If you are thinking sheep, you are correct!
Sunday’s day trip was full of sheep and of course, more nature sights to see! I especially excited when our first stop of the day was to a sheep farm and dog trials site. Located at the foot of the Wicklow Mountains, Annamoe Village is home to many different sheep farms. At one farm, we got to see exactly how border collie dogs herd sheep. This was such a unique opportunity to experience as I’ve never seen this in real life before. Growing up in a rural area, I very much felt at home with the quietness and surrealness of nature around me. It was a much needed break from the sirens, horns of cars, and the hustle and bustle of the city life. After our time with the sheep we boarded the bus and headed to Wicklow Mountains. With breath taking views, the Wicklow Mountains were certainly no disappointment. Enjoying the stunning scenery, flora and fauna allowed me to escape and take a moment to ground myself. After, we loaded back on to which our final stop of the day was the city of Kilkenny. At Kilkenny, I was able to tour the famous 12th century Kilkenny Castle! This castle is a symbol of the city and is located on the banks of the River Nore. While I felt like my parents visiting a museum, I enjoyed getting to see the views from the castle as well as how they lived back then! Overall, it was a very exciting, fulfilling day away from Dublin.
After spending time outside of the city of Dublin, I can’t help but see and note the differences between urban and rural Ireland. When it comes to the urbanized parts of Ireland, to me I have noted the closer we are to the city and larger businesses along the Silicon Docks the more modernized and provisions there are for those in the city. The further we traveled away from urban Ireland, it was apparent there are stark differences in rural Ireland. For example, when I was looking out the window into the country side I couldn’t help but wonder about where children go to school or where the nearest grocery store was. In my hometown, the nearest Target is around 30 minutes away from me. In this case, I can’t help but wonder if this is the same case for some of the rural towns. Do they drive to Dublin or Kilkenny to get necessary items? The lack of stores in the rural areas was also interesting to me. In terms of communication, I noted that many of the city-goers do not appreciate Americans or find us to be annoying. With learning the culture of communication, it was interesting to learn that our perceived niceties can come off as disingenuous. With this in mind, I’ve had some more blunt or harsher conversations when shopping or dining in Dublin. This may be a result of my hurriedness and lack of cultural experience, which I do hope to become more aware of. When exploring the rural areas, I think it was easier to communicate in the touristy attractions such as the Cliffs of Mohr and Wicklow Mountains since they are used to tourists. These locations appear to be dependent on bringing in tourism as well. So with these differences in mind, I do believe the Irish perception of American tourists differ in terms of rural vs. urban settings.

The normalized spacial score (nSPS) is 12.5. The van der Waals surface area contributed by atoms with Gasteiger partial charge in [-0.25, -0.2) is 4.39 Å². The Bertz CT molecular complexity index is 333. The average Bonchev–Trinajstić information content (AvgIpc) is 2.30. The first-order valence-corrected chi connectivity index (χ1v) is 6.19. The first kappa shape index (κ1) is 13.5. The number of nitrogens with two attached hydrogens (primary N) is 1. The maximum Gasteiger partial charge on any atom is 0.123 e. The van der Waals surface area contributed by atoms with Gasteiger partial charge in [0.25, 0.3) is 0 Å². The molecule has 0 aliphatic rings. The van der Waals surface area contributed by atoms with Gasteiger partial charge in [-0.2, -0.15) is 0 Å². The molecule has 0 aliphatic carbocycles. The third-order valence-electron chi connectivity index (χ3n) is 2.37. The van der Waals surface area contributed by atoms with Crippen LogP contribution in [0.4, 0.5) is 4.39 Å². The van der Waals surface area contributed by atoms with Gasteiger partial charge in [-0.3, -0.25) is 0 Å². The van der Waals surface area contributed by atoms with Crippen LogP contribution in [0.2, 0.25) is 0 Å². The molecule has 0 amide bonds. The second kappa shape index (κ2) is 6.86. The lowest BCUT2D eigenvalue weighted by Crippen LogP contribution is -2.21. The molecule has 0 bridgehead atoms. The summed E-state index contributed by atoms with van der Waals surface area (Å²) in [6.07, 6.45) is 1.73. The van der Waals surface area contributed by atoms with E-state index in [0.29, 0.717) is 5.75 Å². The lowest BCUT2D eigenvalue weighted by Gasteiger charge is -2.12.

Outside of Dublin, it was interesting to visit some of the businesses and various industries represented outside of the city. I think visiting the sheep farm probably was the most intriguing. Despite it seeming a bit more old fashioned and traditional, it made me see how even farmers still are important to industries within the city today. It also was a great example of entrepreneurship as this specific farmer has been passed down the family business through the years. When we visited Kilkenny, it was very similar to Dublin. Like Dublin, I saw many businesses boarded up or closed due to COVID-19. Unfortunately, it does not appear any new developments will be going in anytime soon. This is different from Dublin as it seems new businesses or even housing developments are popping up more frequently. I think it will be interesting to see how these areas will survive within the coming years. My overall thoughts is I hope that the rural areas of Ireland don’t die out as a result of the progressive advancements of urban Ireland.